Synthesizing various worlds into one
4 May 2011

Kim Sung-hee, director of Voice from Oxford (VFO), Oxford University’s Web cast platform, hopes to bring the “interdisciplinary” concept into Korean campuses. The professor lectures using documentaries made by VFO at Seoul National University.
Prof. Kim seeks to introduce ‘interdisciplinary’ lectures to Korean campuses
By Han Sang-hee

The concept “interdisciplinary” may seem puzzling at first, but upon taking a closer look: almost every issue tackled today inevitably synthesizes a variety of perspectives, knowledge, skills and connections at once.
Countries such as the United States and the United Kingdom have already begun introducing interdisciplinary studies to students. The U.S. founded the Institutes of Advanced Studies while in the U.K. esteemed schools such as Oxford University launched its Balliol Interdisciplinary Institute. In Korea, the process started at Seoul National University (SNU) this year, thanks to Kim Sung-hee, director of Voice from Oxford (VFO), Oxford University’s Web cast platform.

VFO initially came about based on an idea developed at the Oxford Internet Institute led by the director William Dutton.
The project uses the techniques and art of broadcast media to present debates, interviews, events and discussions in a documentary form, with highly acclaimed professors on board. They include VFO co-editor and director of computational physiology Prof. Denis Noble.

Kim believes that the “list of the interdisciplinary area is enormous” and has come to Korea to prove her point through lectures and by presenting the documentary materials made by the VFO.
“‘Interdisciplinary’ refers to the work at the interfaces between disciplines,” Kim said in an email interview. “For example, physics and mathematics are now used a lot in biology. This is the growing area called systems biology. Ideas in biology, such as evolutionary theory, are used a lot in sociology and economics,” she said.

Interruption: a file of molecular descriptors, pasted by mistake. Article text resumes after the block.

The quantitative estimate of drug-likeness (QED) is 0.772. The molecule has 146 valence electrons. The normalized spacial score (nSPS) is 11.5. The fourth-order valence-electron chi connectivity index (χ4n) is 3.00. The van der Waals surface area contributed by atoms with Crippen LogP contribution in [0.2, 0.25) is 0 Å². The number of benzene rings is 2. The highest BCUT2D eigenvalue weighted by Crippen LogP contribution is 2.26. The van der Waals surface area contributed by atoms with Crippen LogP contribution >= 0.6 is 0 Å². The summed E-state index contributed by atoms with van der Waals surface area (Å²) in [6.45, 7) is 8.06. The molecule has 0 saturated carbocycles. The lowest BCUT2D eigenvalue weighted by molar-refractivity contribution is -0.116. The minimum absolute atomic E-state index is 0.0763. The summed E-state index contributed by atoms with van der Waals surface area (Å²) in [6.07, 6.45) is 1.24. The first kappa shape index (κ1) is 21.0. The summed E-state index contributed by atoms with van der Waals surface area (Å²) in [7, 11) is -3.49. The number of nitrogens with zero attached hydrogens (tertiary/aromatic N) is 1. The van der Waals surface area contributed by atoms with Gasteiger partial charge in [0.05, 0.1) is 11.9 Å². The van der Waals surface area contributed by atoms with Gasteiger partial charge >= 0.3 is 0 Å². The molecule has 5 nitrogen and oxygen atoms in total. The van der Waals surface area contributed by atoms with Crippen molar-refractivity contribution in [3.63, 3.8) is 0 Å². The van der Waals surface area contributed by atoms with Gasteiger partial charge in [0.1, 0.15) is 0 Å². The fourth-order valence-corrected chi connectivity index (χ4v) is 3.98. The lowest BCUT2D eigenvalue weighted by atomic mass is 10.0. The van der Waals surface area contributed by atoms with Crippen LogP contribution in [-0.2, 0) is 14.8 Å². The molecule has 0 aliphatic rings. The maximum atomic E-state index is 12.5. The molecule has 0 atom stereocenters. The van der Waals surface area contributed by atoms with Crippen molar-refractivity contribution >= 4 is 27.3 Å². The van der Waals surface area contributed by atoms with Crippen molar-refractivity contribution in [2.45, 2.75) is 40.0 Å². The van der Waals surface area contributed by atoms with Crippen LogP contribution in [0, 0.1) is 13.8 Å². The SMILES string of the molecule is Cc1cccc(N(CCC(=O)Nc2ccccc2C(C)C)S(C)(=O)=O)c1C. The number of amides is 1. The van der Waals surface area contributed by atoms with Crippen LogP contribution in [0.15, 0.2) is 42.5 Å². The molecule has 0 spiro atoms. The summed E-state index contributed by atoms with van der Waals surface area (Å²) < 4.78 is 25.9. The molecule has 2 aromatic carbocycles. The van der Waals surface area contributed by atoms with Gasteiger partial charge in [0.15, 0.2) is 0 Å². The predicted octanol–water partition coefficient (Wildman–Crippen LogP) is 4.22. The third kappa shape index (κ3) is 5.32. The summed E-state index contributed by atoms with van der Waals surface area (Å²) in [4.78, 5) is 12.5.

For Prof. Dutton, the term might as well be “multi-disciplinary,” as many of the most vexing world problems cannot be addressed from a single disciplinary perspective.
“This does not mean that the traditional disciplines are not important, but they must be brought together if they are to make a meaningful contribution to addressing problems,” Dutton added in a separate email interview.
Kim, who received her Ph.D in English language and literature from Oxford University, has been lecturing as a visiting professor at SNU’s College of Engineering since April 1. Her three lectures — Engineering English Communication, Technology and Entrepreneurship and Engineering Project Management — use some of the 70 documentaries produced by the VFO, aiming to combine important elements from both documentaries and engineering.

Some of the lectures will be shared among six other universities — Chonnam National University; Chungnam National University; Kyungpook National University: Pusan National University; Chonbuk National University; and Kyung Hee University — via video lectures.
“Science and engineering students need to communicate, to understand how to innovate and how to be entrepreneurs. They need to know how projects are managed,” Kim said.
“It is very difficult to enable people to communicate across disciplinary boundaries,” Dutton added.
“This is one aim of VFO, to bring work from multiple disciplines to people not only geographically distributed, but distributed across the disciplines of the sciences and humanities. Of course, we do not attempt to be definitive in our treatments, but we do seek to engage people in questions and issues that they might not have considered relevant or significant to their own work,” he said.
Bringing diverse or seemingly unrelated subjects together can be challenging, and there can be possible drawbacks as well. But according to Kim and Dutton, these issues can be easily solved with a proper understanding and the will to move forward.

“It would be bad if interdisciplinary was used to avoid strong, discipline-anchored research. That is why some universities fail to provide sufficient support to interdisciplinarity - they are worried about the fate of more traditional disciplines. I think this is misplaced, and this is a call for collaboration, not for the demise of more traditional research disciplines,” Dutton said.
Oxford University has made some 30 documentaries for SNU to use, along with some 60 more in the works.

“(Interdisciplinary) should work in all countries. Thinking ‘outside the box’ is the key to innovative ideas and new technology,” Kim said.
Hopefully, she said, alternate mediums (video lectures, documentaries and personal lectures), different institutes (Oxford, SNU and other local universities) and numerous ideas from the students and professors will spread the ideals of interdisciplinarity to reach all of academia.